It isn't until about mid-way through the book in Chapter 6—The Pattern of This Age—that Boice gets into the meat of the topic of his book and the reason I checked out this book to begin with. He digs deep into Romans 12:2, which states, "Do not conform any longer to the pattern of this world," and uses it as a catalyst to define "worldliness" and "secularism," as well as several other "isms".
His examination of Romans 12:2 continues into Chapter 7—This Mindless Age—as he makes very compelling arguments about the decline of Western culture—specifically American culture—and how we've gotten accustomed to letting others do our thinking for us. While many people fear a 1984-style Big Brother watching our every move and restricting the consumption of information kind of oppression, we've careless fallen into the Brave New World state in which passivity and egoism are the true threats to our ability to think for ourselves. With such mindless creatures who believe without questioning, there is no need for a Big Brother type figure to keep us in line. We're as passive as possible.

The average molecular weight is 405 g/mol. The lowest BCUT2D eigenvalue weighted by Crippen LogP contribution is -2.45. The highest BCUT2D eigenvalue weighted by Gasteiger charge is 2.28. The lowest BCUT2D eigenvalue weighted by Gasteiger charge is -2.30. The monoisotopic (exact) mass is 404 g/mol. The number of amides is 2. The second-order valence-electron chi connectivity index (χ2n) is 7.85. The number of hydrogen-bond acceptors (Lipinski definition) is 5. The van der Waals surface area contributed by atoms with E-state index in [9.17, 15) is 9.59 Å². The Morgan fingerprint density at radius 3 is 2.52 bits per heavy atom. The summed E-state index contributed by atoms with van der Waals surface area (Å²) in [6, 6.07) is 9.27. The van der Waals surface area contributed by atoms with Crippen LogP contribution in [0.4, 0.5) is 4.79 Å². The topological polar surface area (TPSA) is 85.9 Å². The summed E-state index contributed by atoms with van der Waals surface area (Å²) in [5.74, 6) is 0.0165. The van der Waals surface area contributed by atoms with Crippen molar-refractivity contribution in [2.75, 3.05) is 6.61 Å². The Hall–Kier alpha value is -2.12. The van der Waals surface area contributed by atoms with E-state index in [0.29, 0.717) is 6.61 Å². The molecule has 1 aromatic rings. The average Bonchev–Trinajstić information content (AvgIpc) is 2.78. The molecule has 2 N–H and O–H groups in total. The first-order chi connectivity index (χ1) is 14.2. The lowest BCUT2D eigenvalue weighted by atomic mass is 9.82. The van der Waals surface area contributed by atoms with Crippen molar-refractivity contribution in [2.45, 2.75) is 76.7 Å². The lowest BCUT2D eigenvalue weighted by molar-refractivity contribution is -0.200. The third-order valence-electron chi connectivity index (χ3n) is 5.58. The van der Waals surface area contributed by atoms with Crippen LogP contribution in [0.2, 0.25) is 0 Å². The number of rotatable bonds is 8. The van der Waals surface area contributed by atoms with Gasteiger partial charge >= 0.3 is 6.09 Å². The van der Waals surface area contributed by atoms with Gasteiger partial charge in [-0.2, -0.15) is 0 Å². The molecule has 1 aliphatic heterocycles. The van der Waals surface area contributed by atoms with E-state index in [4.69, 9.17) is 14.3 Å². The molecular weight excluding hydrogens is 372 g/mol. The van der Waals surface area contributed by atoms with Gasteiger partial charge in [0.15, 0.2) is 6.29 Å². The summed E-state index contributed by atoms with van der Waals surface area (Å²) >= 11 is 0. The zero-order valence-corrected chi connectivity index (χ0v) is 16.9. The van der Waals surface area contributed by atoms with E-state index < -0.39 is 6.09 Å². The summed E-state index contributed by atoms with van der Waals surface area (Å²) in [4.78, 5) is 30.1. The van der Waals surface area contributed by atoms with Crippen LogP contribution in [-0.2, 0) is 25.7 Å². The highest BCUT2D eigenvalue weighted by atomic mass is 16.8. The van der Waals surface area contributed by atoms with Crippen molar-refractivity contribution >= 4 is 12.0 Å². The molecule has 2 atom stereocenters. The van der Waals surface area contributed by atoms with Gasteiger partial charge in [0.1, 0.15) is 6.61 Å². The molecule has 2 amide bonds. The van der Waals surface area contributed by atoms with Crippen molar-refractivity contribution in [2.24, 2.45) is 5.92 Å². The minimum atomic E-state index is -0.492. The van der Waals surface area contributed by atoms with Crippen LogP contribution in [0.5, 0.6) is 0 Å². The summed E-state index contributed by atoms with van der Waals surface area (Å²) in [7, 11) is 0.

Boice's underlying message seems to be that the central force that drives our mindless acceptance of societal truisms is television media. This makes perfect sense given our addiction to hand-fed entertainment and media-bent news and events.
At this point, Boice offers an almost formulaic approach to continual mind-renewal that keeps one grounded in the base truths that our faith offers.
eBook Renewing Your Mind in a Mindless World